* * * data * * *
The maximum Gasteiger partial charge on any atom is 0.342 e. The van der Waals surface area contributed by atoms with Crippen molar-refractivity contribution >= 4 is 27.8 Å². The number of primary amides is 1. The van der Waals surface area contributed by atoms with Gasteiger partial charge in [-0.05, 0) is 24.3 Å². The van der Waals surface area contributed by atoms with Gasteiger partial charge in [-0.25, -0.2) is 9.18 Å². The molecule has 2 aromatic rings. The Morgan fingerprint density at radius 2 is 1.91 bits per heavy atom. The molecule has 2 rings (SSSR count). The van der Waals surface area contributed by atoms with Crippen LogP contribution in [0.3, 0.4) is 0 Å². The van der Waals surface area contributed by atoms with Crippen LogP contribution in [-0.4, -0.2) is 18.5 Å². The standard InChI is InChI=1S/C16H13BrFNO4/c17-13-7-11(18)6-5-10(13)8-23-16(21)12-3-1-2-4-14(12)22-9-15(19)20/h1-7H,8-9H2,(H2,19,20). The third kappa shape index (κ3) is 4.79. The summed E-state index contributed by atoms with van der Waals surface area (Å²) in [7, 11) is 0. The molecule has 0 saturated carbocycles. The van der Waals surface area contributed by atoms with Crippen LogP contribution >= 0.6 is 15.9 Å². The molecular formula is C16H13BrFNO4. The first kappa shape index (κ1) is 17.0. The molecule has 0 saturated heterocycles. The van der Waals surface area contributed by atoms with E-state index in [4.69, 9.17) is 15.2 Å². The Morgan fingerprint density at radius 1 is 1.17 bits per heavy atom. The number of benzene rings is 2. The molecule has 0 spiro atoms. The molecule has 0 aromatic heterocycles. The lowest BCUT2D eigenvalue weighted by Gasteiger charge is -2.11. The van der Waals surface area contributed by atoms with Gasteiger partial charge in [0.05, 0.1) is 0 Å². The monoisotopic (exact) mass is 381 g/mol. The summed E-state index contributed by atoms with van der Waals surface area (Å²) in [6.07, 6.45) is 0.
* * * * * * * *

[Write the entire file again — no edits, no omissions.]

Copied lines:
The maximum Gasteiger partial charge on any atom is 0.342 e. The van der Waals surface area contributed by atoms with Crippen molar-refractivity contribution >= 4 is 27.8 Å². The number of primary amides is 1. The van der Waals surface area contributed by atoms with Gasteiger partial charge in [-0.05, 0) is 24.3 Å². The van der Waals surface area contributed by atoms with Gasteiger partial charge in [-0.25, -0.2) is 9.18 Å². The molecule has 2 aromatic rings. The Morgan fingerprint density at radius 2 is 1.91 bits per heavy atom. The molecule has 2 rings (SSSR count). The van der Waals surface area contributed by atoms with Crippen LogP contribution in [0.3, 0.4) is 0 Å². The van der Waals surface area contributed by atoms with Crippen LogP contribution in [-0.4, -0.2) is 18.5 Å². The standard InChI is InChI=1S/C16H13BrFNO4/c17-13-7-11(18)6-5-10(13)8-23-16(21)12-3-1-2-4-14(12)22-9-15(19)20/h1-7H,8-9H2,(H2,19,20). The third kappa shape index (κ3) is 4.79. The summed E-state index contributed by atoms with van der Waals surface area (Å²) in [7, 11) is 0. The molecule has 0 saturated carbocycles. The van der Waals surface area contributed by atoms with Crippen LogP contribution >= 0.6 is 15.9 Å². The molecular formula is C16H13BrFNO4. The first kappa shape index (κ1) is 17.0. The molecule has 0 saturated heterocycles. The van der Waals surface area contributed by atoms with E-state index in [4.69, 9.17) is 15.2 Å². The Morgan fingerprint density at radius 1 is 1.17 bits per heavy atom. The number of benzene rings is 2. The molecule has 0 spiro atoms. The molecule has 0 aromatic heterocycles. The lowest BCUT2D eigenvalue weighted by Gasteiger charge is -2.11. The van der Waals surface area contributed by atoms with Gasteiger partial charge in [0.05, 0.1) is 0 Å². The monoisotopic (exact) mass is 381 g/mol. The summed E-state index contributed by atoms with van der Waals surface area (Å²) in [6.07, 6.45) is 0.